During the three-week period between the seventeenth of Tamuz and Tisha B'Av, we mourn the Destruction of the Batei Mikdash. The point of mourning is not to mourn for its own sake, but rather to reflect on what led to the Destruction, and how these pitfalls exist in our own lives. Accordingly, we attempt to mend our ways and thereby merit the rebuilding of the third and final Beis Hamikdash.
It is well known what Chazal tell us in Yoma
Why was the first Beis Hamikdash destroyed? Because of three transgressions that were predominant at the time, idol worship, immorality and bloodshed… But the second Beis Hamikdash when they were learning Torah and doing mitzvos and kind deeds, why was it destroyed? Because of unjustified hatred that people felt for each other. This shows us that unjustified hatred out weighs the other three transgressions.1
The Chafetz Chaim explains that even though the Gemara only mentions baseless hatred, it also refers to lashon hara, which is a product of sinas chinam. It is a vicious circle: hatred leads to lashon hara and lashon hara causes more hatred.2 Sinas chinam alone does not warrant the destruction of the Beis Hamikdash and the exile of Klal Yisroel. But the resulting lashon hara definitely can lead to such devastating results. After analysing the main cause of our lengthy exile, the Chafetz Chaim proves that it is indeed the presence of lashon hara to which we owe our long exile. He therefore concludes that this transgression must be rectified before we can merit our redemption.
To stop oneself from speaking lashon hora, one must first know how, precisely, lashon hara is defined. Many may think that it relates to derogatory remarks alone. But lashon hara also includes any information that might lead to hurting someone else in any way: physically, financially or emotionally. In short, lashon hara is any damaging speech. This is so even if what is being said is true, as the Chafetz Chaim often stresses. The only time such speech is permissible is if it involves a to'eles, a positive outcome. However, before hastily assuming that there truly is a to'eles, one has to fulfil seven conditions, (which the Chafetz Chaim discusses at length).3 It is therefore best to first consult a Rav who is both knowledgeable in these halachos, and not personally connected to the issues under discussion.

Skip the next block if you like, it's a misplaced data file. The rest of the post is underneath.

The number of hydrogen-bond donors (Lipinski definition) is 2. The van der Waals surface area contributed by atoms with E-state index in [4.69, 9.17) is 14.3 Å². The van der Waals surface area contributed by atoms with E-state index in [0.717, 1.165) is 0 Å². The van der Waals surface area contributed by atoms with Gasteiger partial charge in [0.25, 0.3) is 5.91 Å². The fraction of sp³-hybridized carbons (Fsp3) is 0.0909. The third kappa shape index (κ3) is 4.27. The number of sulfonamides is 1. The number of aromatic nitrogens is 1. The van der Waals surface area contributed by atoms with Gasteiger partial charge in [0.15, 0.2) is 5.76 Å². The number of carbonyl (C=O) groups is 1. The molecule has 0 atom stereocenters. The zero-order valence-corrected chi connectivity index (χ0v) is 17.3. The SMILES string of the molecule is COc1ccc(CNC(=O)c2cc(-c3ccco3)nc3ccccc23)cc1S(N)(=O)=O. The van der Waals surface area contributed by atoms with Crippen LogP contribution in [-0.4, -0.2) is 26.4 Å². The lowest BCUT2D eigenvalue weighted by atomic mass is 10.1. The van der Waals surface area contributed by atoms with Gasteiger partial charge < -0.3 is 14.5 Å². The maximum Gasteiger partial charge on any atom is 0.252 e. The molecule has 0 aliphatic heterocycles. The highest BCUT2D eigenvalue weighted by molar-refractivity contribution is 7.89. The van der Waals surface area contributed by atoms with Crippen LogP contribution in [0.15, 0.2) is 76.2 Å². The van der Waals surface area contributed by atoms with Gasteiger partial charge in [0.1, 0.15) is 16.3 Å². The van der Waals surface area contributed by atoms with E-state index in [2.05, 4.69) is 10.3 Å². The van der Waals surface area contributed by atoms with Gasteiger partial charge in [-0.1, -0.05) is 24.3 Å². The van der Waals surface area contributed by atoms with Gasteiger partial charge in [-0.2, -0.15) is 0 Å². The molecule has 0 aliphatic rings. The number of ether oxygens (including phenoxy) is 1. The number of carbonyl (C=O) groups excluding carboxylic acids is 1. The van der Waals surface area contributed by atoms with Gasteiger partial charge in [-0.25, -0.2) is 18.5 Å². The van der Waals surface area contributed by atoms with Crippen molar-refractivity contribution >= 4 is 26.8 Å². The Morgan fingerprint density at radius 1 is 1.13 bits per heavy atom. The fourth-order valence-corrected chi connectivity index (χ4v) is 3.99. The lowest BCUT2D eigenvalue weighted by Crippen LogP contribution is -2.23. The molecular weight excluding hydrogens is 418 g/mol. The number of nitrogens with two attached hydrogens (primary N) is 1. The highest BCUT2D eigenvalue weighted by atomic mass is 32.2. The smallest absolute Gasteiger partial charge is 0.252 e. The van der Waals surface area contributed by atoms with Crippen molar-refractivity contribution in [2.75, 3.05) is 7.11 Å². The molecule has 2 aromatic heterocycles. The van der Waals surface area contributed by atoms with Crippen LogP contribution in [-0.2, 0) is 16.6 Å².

Avak lashon hara
All this, however is not our main point of discussion. We shall rather focus on a less well- known area of lashon hara known as avak lashon hara (literally "the dust of lashon hara.") This means that even if something is not bona fide lashon hara, which is prohibited by the Torah, it may still fall under the category of avak lashon hara, which is Rabinically prohibited. What exactly falls into this category? This is not a simple matter, as we shall see. Let us go back to one of our classical earlier poskim and begin our analysis from there.
The Rambam in his discussion of the laws of lashon hara writes:
Some speech is avak lashon hara. For example, one who says 'Who would have believed that so and so would turn out like this?' or 'Don't talk about him, I don't want to say what happened.' So too one who praises someone in front of people who dislike him is speaking avak lashon hara as he causes them to speak lashon hara about the subject. So too one who speaks lashon hara in a joking manner with no hatred in mind. So too, one who says lashon hara in a sly manner, pretending not to know that what he is saying is lashon hara, and when rebuked, respondes, "I didn't know that these are so and so's ways or that this is lashon hara."4
At first glance, the Rambam seems to enlist four categories of speech, which fall under the heading of avak lashon hara. They are:
1. Implied lashon hara ('Who would have believed that he would turn out like this?').
The Chafetz Chaim begins the laws of avak lashon hara by quoting the first two cases we have mentioned: implied and causative lashon hara.5 He continues by pointing out that not only is praising someone before his adversaries prohibited, but even doing so in front of neutral listeners can be forbidden. One must not praise anyone excessively, as this will inevitably lead to lashon hara by causing either him or one of the listeners to mention some of his shortcomings. He also adds that one should not praise a person in public, as there may be people who dislike that person and will disparage him among the crowd of listeners. However, this does not apply in a case were the subject is known to be a righteous person for then any ill remarks will be disregarded. The Chafetz Chaim then continues with a different subject, and seems to have ended the laws of avak lashon hara.